c. Plaintiffs 'Sprint Omission' Claims
Plaintiffs contend that Novatel's public statements in early 2007 were materially misleading because, by failing to disclose that Sprint would stop ordering Novatel's U720 modem in July 2007, the statements "did not fairly present the financial condition of the Company." (CC, ¶ 57(a)(ii).) Defendants argue that Plaintiffs cannot identify any statements rendered misleading by this alleged non-disclosure; cannot establish any basis for a free-standing duty to disclose the expected lifecycle of a single product with a single customer; and cannot identify evidence of scienter.
"[A] private securities plaintiff proceeding under the PSLRA must plead, in great detail, facts that constitute strong circumstantial evidence of deliberately reckless or conscious misconduct." In re Silicon Graphics Sec. Litig., 183 F.3d 970, 974 (9th Cir. 1999). But at summary judgment, the standard is less stringent -- the PSLRA requirement of pleading a "strong" inference of scienter "puts securities fraud claims in the interesting posture of requiring plaintiffs to plead more than they must prove at trial, where a simple inference of scienter is sufficient to support a jury's verdict." Epstein v. Itron, Inc., 993 F. Supp. 1314, 1323-24 n.9 (E.D. Wash. 1998). The Ninth Circuit has confirmed that "the PSLRA did not alter the substantive requirements for scienter under §10(b)" and that "the standard on summary judgment or JMOL remains unaltered." Howard, 228 F.3d at 1064. As long as a reasonable jury could conclude that the danger of misleading investors was either "known" or "so obvious" that defendants "must have been aware of it," a triable issue of fact exists. Id. at 1063.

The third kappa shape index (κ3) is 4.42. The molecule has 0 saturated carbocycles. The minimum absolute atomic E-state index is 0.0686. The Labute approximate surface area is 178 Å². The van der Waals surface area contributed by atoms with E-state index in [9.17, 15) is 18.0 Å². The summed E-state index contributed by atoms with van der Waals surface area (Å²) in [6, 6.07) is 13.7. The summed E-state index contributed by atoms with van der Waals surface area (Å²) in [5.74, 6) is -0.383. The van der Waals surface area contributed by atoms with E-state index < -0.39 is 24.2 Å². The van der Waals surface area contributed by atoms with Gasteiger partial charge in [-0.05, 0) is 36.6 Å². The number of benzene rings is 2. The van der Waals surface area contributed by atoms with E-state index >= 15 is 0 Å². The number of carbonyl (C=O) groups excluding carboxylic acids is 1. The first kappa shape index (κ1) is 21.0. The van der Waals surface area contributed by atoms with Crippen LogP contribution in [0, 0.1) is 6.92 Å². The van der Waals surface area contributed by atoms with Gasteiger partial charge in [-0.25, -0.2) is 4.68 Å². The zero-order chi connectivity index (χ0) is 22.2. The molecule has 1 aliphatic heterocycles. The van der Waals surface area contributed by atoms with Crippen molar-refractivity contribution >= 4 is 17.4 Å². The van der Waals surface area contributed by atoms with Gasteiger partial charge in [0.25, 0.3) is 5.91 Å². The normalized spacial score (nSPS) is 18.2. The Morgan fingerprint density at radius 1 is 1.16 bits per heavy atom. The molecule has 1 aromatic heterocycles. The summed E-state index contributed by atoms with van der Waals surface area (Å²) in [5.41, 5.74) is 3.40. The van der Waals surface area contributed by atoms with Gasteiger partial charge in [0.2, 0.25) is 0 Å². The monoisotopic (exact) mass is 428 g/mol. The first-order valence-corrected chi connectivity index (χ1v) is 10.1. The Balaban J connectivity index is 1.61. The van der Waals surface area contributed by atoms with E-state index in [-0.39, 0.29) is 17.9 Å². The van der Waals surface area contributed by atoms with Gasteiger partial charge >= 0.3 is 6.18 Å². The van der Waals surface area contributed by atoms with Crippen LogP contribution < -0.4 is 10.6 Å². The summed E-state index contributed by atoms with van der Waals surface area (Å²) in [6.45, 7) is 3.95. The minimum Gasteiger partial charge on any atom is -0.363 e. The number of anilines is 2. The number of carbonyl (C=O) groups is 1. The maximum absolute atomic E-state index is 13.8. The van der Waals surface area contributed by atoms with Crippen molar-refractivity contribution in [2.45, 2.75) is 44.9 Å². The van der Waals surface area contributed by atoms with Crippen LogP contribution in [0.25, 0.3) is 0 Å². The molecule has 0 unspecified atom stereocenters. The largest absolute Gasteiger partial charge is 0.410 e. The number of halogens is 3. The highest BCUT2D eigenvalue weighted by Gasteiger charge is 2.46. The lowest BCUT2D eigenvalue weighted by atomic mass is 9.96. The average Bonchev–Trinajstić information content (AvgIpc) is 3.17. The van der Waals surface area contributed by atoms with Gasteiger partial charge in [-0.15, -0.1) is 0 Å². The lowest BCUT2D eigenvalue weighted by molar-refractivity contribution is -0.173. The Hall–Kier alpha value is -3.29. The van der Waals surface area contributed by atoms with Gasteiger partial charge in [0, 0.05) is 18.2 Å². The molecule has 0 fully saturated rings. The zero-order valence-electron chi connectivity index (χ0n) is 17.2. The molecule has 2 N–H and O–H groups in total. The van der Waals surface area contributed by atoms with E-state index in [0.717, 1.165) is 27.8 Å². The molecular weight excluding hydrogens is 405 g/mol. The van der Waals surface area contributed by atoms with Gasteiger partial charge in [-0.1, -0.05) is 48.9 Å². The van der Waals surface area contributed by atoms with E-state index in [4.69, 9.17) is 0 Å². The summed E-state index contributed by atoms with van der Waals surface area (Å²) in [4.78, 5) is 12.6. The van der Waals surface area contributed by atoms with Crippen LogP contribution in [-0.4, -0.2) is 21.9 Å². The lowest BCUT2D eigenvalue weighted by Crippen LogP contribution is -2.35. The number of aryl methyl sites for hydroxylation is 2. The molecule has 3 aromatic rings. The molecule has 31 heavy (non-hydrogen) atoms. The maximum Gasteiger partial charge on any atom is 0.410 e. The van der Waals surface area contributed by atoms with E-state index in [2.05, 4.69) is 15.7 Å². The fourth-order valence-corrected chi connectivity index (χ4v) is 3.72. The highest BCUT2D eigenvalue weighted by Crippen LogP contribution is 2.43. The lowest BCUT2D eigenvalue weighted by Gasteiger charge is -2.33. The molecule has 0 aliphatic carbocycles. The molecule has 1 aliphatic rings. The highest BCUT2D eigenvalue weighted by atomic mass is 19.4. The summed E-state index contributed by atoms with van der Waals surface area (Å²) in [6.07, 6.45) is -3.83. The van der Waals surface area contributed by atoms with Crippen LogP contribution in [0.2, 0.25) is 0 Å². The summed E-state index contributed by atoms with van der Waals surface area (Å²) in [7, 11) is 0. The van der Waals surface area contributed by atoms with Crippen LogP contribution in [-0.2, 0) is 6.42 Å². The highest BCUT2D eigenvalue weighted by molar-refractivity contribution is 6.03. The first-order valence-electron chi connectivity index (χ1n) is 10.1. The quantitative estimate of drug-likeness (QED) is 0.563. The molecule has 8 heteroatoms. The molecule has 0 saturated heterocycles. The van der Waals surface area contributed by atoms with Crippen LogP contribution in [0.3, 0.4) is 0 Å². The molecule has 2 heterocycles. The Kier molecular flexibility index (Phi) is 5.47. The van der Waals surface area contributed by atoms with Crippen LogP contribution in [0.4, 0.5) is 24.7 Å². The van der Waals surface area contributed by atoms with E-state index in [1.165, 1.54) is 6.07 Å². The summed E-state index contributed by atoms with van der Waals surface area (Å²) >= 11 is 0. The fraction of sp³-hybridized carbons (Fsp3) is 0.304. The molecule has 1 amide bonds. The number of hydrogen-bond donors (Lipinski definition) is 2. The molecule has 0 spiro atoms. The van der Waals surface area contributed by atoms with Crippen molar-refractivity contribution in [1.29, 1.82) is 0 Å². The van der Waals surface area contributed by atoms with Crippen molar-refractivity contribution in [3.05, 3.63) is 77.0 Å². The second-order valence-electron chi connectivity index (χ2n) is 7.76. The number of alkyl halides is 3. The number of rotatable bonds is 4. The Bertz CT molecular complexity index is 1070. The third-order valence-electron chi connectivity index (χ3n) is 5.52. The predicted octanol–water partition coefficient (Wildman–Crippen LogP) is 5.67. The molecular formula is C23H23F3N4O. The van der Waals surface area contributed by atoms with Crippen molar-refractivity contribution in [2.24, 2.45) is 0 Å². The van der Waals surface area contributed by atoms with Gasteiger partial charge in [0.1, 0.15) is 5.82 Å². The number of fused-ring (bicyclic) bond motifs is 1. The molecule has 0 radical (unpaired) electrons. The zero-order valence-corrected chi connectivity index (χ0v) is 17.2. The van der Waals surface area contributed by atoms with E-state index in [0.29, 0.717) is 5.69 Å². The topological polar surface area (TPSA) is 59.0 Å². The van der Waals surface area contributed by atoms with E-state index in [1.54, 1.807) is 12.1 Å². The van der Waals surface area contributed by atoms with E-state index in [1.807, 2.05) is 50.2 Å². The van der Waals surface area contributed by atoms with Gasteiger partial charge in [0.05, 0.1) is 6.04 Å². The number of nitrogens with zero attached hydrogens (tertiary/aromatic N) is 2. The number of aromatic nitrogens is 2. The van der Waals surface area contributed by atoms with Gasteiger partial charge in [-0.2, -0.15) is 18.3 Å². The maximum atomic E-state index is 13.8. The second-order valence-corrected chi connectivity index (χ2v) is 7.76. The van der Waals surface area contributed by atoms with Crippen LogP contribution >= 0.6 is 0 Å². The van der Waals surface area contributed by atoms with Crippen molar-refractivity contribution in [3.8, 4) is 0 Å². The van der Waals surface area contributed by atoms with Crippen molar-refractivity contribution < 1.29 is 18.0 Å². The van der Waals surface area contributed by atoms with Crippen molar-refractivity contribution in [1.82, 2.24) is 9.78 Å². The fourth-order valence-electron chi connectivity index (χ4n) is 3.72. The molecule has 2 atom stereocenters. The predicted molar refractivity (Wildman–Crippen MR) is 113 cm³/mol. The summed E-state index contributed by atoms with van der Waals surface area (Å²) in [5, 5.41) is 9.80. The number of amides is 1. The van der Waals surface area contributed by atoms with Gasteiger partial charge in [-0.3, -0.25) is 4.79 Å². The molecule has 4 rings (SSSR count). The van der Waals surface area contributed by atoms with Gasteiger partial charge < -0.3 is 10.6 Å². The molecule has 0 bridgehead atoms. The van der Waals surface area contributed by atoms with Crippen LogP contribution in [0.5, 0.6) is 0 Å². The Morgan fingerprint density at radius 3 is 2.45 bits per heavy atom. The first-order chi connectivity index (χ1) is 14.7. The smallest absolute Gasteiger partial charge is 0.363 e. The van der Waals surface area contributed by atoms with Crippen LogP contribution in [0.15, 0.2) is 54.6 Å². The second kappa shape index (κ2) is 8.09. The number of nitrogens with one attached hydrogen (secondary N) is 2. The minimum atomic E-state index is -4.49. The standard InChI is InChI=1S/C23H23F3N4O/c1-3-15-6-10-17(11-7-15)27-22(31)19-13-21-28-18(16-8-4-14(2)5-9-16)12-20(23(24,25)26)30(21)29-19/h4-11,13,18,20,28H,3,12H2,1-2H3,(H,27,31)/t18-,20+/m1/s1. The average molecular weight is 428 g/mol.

Defendants' contention that Sprint's cancellation of the U720 modem was immaterial as a matter of law is not well taken. (Mot. at 43-4.) The Ninth Circuit has stated that as a general matter, "materiality typically cannot be determined as a matter of summary judgment because it depends on determining a hypothetical investor's reaction to the alleged misstatement." In re Petco Corp. Sec. , No. 05cv0823 H (RBB), slip op. at 18 (S.D. Cal. Apr. 29, 2008) (Doc. No. 368)(hereinafter, "Petco"); Ex. F (quoting SEC v. Phan, 500 F.3d 895, 908 (9th Cir. 2007). At the very least, there are serious questions of fact regarding the overall impact of Sprints' cancellation and since each side can readily point to evidence that favors its position, the Court concludes that genuine disputes of fact exist and, therefore, the Court declines to grant summary judgment on the Plaintiffs' Sprint cancellation claims.
2. Evidence of Loss Causation
Plaintiffs allege that they paid an artificially inflated price for Novatel's stock due to false and misleading statements concerning Novatel's relationship with Sprint, financial results, product demand, and internal controls. Plaintiffs allege that on each of the following dates: July 20, 2007, February 20, 2008, April 14, 2008, August 19, 2008 and November 10, 2008, Novatel's stock price fell after the truth regarding these false and misleading statements became known.
Defendants contend that summary judgment should be granted on
Plaintiffs claims of loss causation for February 21, 2008,*fn20
April 15, 2008*fn21 and August 19, 2008,
because the Plaintiffs' cannot prove loss causation under the Ninth
Circuit's decision in Oracle. Defendants' argue that on three of the
four dates that Plaintiffs allege corrective disclosures occurred:
February 20, 2008; April 14, 2008; and
August 19, 2008,*fn22 Novatel's stock price declined
following the disclosure of disappointing results. (Exs. 35, 66-67.)
Defendants argue that all three of these price declines fall squarely
within Oracle's admonition that "[l]oss causation requires more than
an earnings miss," Oracle, 627 F.3d at 392, and Plaintiffs have failed